If a player takes a few more, they will forget not only the game, but most functions necessary for independent life; players who get amnesia from the game normally have to be cared for for the rest of their lives.
A very strong-willed person may be able to resist the amnesia stage and keep playing. After a few more flashes, they will faint. As soon as they recover, they will madly attempt everything in their power to commit suicide. The army kept one person who experienced this alive; after nearly thirty years, he still has to be watched every second to prevent him from killing himself.
This was all the information Miyamoto was willing to give, but there were still quite a few unanswered questions about Polybius. With this information released to the internet, the hunt for more was on. Someone claiming to be involved in the project has come forward online; for obvious reasons he does not want his identity revealed, so he has avoided going into any personal details beyond that.
Polybius used a pattern of lights the military had been working on to produce an effect similar to epilepsy in the person who viewed them. The technique had been refined to the point where the light pattern could even cause specific effects by being altered.
For the flashes of light to have the desired effect, they had to be viewed with a degree of concentration, hence why a video game was chosen for the testing process. The arcade machine was to be used to test the effects on a wide variety of people without informing them of the seriousness of the experiment.
Obviously, the plan to test Polybius on innocent, unknowing people was horrible from an ethical standpoint. The rather cold Yamauchi was willing to go along with it for the money that would save his company, but Miyamoto wouldn't and, as the designer, the true nature of the game couldn't be hidden from him.
Miyamoto was shown three flashes immediately after being assigned to the project and told he would keep getting them whenever the effects faded until he finished the game. This was the cause of his odd behavior during the game's development.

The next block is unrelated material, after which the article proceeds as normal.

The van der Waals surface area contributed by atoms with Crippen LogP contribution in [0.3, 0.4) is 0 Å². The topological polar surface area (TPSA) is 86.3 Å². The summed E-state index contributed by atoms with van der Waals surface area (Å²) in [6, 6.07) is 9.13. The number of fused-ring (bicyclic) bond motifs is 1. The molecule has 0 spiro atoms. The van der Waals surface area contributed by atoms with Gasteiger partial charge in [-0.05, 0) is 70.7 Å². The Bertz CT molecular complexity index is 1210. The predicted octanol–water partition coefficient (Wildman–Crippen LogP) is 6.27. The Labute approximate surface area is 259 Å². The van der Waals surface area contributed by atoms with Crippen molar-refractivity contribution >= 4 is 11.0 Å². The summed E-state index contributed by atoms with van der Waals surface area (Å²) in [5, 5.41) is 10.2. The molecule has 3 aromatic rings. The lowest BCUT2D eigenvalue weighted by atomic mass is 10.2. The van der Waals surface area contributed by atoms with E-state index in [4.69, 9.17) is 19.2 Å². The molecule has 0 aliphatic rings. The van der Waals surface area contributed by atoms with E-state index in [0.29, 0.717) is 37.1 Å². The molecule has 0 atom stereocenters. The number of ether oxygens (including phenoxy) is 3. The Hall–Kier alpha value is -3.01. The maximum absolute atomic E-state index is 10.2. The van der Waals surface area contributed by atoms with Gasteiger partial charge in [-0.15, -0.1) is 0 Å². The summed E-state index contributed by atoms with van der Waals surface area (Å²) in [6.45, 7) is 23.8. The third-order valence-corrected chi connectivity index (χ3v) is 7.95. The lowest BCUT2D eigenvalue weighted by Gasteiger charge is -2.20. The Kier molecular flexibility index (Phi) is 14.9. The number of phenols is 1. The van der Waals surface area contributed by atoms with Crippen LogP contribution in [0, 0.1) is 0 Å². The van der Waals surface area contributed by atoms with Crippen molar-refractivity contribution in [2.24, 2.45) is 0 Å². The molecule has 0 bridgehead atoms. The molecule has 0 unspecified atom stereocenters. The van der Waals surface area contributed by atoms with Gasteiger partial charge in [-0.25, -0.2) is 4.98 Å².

The natural question after hearing this is whether the experiment was a success. The army detained several people who had suffered the effects of the flashes during the game's short test in the Portland suburb and, without exception, every test subject responded to the flashes in the expected way.
However, attempts to create an antidote to the effects were unsuccessful and tricking people into playing an arcade machine obviously wasn't a very practical way to deploy a weapon. Due to this, Polybius faded from memory.
...until, that is, technology made a few advancements. The level of concentration needed to make the flashes have their effect can be attained by reading text. The flashes themselves are fairly easy to display on any type of monitor.
Now that computer monitors displaying text and linked to a limitless network are so common, I'm sure you can put two and two together. The military probably isn't going to send the flashes into your computer, but now that the secret is public and the flashes can be found in a common arcade game...
(This story is credited to a person called KI Simpson. Also, you can download Polybius from here.)